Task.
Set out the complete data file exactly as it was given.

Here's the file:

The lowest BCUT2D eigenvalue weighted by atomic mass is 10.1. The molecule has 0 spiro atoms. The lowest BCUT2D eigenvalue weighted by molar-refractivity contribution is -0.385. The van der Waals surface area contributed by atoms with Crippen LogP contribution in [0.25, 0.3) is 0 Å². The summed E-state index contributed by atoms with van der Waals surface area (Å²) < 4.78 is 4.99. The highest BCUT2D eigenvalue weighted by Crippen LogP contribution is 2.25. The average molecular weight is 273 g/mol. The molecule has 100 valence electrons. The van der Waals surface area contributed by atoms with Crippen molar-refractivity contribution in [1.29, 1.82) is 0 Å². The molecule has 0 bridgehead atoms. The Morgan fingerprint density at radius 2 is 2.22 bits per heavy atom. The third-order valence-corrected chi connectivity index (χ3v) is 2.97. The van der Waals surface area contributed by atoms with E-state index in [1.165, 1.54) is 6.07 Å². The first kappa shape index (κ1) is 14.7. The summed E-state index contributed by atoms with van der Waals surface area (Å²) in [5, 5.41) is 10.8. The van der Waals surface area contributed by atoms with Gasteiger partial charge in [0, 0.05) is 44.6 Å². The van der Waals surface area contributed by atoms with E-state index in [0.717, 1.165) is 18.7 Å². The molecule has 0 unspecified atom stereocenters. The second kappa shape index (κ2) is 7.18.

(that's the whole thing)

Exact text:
The lowest BCUT2D eigenvalue weighted by atomic mass is 10.1. The molecule has 0 spiro atoms. The lowest BCUT2D eigenvalue weighted by molar-refractivity contribution is -0.385. The van der Waals surface area contributed by atoms with Crippen LogP contribution in [0.25, 0.3) is 0 Å². The summed E-state index contributed by atoms with van der Waals surface area (Å²) < 4.78 is 4.99. The highest BCUT2D eigenvalue weighted by Crippen LogP contribution is 2.25. The average molecular weight is 273 g/mol. The molecule has 100 valence electrons. The van der Waals surface area contributed by atoms with Crippen molar-refractivity contribution in [1.29, 1.82) is 0 Å². The molecule has 0 bridgehead atoms. The Morgan fingerprint density at radius 2 is 2.22 bits per heavy atom. The third-order valence-corrected chi connectivity index (χ3v) is 2.97. The van der Waals surface area contributed by atoms with E-state index in [1.165, 1.54) is 6.07 Å². The first kappa shape index (κ1) is 14.7. The summed E-state index contributed by atoms with van der Waals surface area (Å²) in [5, 5.41) is 10.8. The van der Waals surface area contributed by atoms with Gasteiger partial charge in [0, 0.05) is 44.6 Å². The van der Waals surface area contributed by atoms with E-state index in [0.717, 1.165) is 18.7 Å². The molecule has 0 unspecified atom stereocenters. The second kappa shape index (κ2) is 7.18.